An Important Voice in Afro-German Literature
The literary remains of poet, teacher, and activist May Ayim are in the University Archives of Freie Universität Berlin
Apr 26, 2023
Afrodeutsch, or Afro-German, is a term used by many Black people in Germany today to refer to themselves. The term was largely coined by the poet, teacher, and activist May Ayim, who is considered one of the most important voices in the Black community in Germany. Most of her literary remains are accessible to the public in the University Archives of Freie Universität Berlin.
In the 1980s and 1990s Ayim worked repeatedly at Freie Universität. In 1986, for example, she helped design the research focus “Gender Roles and Changing Female Identity” at what was then the Department of Political Science. In 1987 she worked on the project “Identity Formation of Afro-German Women with Consideration of Sociopolitical and Cultural Influences.” During the 1992/1993 winter semester she taught a seminar on “Antiracism – Personal Awareness and Political Education Work” at the Department of Philosophy and Social Sciences I.
Birgit Rehse, head of the University Archives in Berlin-Lankwitz, points out that the holdings in the archive provide a comprehensive overview of Ayim’s personal, scholarly, and literary career. In addition to personal documents including her curriculum vitae, various certificates, private correspondence, and notes taken while she was a student, there are records of her lectures and publications as well as the manuscripts of her poems. The archive also contains documents from the Orlando Frauenverlag, which published works by Ayim, as well as a collection of materials including newspaper and magazine articles, posters, photographs, and obituaries.
Another important document was recently added to the collection, namely a copy of the thesis Ayim submitted when completing her degree in speech therapy. Entitled “Ethnocentrism and Gender Role Stereotypes in Speech Therapy,” the thesis was donated to Freie Universität in February 2023 by the Speech Therapy School at the Berliner Bildungscampus für Gesundheitsberufe gGmbH (Berlin Education Campus for Health Professions gGmbH). Riccarda J. Schneider, who is a literary scholar and historian specializing in research on Afro-German history, had located the document. Schneider says that Ayim dealt with language in many different ways.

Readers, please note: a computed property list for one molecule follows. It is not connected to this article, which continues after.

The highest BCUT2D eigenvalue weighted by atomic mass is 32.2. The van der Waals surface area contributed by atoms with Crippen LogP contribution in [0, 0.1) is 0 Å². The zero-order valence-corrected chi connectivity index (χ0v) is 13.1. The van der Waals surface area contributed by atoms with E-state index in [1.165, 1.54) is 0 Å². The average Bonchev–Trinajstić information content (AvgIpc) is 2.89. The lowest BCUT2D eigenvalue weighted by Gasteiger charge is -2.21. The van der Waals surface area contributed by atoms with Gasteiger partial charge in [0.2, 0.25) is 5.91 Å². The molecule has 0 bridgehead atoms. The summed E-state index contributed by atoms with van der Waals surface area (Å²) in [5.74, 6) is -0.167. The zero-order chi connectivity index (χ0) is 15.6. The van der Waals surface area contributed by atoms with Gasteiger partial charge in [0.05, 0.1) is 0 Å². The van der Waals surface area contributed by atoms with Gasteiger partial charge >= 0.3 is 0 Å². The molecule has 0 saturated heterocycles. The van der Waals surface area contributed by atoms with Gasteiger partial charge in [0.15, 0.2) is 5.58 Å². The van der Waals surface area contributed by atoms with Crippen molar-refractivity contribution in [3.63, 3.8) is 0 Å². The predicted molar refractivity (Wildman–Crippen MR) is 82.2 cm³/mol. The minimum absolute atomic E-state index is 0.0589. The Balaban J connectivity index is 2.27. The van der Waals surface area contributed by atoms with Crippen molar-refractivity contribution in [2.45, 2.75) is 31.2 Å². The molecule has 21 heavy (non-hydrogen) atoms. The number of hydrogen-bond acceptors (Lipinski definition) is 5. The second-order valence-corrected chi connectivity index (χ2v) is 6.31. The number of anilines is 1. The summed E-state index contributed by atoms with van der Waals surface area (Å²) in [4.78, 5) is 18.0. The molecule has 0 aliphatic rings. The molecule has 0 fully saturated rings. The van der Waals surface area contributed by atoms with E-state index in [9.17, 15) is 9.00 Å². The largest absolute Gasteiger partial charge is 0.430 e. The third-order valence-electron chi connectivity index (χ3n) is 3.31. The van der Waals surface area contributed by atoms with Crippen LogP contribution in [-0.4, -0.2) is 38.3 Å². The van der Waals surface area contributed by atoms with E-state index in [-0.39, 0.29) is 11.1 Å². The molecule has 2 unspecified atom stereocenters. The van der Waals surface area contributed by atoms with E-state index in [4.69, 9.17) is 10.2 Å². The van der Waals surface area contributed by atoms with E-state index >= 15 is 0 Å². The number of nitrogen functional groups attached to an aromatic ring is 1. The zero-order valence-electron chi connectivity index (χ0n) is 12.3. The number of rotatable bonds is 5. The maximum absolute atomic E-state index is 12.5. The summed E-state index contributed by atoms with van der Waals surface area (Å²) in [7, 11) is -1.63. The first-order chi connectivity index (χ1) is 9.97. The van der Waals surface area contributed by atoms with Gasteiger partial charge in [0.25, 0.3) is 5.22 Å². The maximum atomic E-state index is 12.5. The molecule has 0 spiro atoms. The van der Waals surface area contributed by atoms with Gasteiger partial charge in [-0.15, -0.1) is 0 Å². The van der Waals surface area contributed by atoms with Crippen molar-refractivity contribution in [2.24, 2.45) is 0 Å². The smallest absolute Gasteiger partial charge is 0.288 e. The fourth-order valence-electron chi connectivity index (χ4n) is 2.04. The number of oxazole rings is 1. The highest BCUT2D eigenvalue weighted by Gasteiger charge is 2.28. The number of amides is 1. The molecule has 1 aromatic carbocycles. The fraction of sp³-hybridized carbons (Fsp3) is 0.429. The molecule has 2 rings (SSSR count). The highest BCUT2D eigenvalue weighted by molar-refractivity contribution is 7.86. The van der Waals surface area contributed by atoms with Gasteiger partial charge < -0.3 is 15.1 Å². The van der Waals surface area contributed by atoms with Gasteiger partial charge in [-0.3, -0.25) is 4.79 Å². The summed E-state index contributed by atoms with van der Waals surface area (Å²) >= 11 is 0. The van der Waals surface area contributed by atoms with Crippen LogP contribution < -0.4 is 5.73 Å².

May Ayim Taught at Freie Universität
May Ayim was born in 1960 in Hamburg as the daughter of a German mother and a Ghanaian father. In 1984 she moved to West Berlin, where she met Audre Lorde, an important American writer, scholar, and activist. At the time Lorde held a visiting professorship at Freie Universität Berlin. In the following years Ayim increasingly published poems in addition to her scholarly work. She started training as a speech therapist and also taught a class at Freie Universität. She was a cofounder of the nonprofit organization, Initiative Schwarze Menschen in Deutschland (Initiative of Black People in Germany, ISD). Together with Katharina Oguntoye and Dagmar Schultz she published the volume Farbe bekennen. Afro-deutsche Frauen auf den Spuren ihrer Geschichte. It was the first scholarly study of Afro-German history and is now considered a standard work on the subject. The book was translated and published in English as Showing Our Colors: Afro-German Women Speak Out (1986). In 1996 at the age of 36, Ayim committed suicide during a bout with depression.
After Ayim’s death, sociologist and filmmaker Dagmar Schultz was the executor of Ayim’s literary estate. In 2015 Schultz donated the literary remains to Freie Universität. Following extensive preparation, the documents are now accessible to the public. The part of Audre Lorde’s literary estate from her “Berlin Years” is also available in the University Archives. These materials include audio recordings of the three seminars Lorde gave at Freie Universität in the 1980s. Rehse says that many people seek access to the literary remains of May Ayim and Audre Lorde in the University Archives, as they contain important documents of Black history in Germany.
The original German version of this article appeared in campus.leben, the online magazine published by Freie Universität Berlin.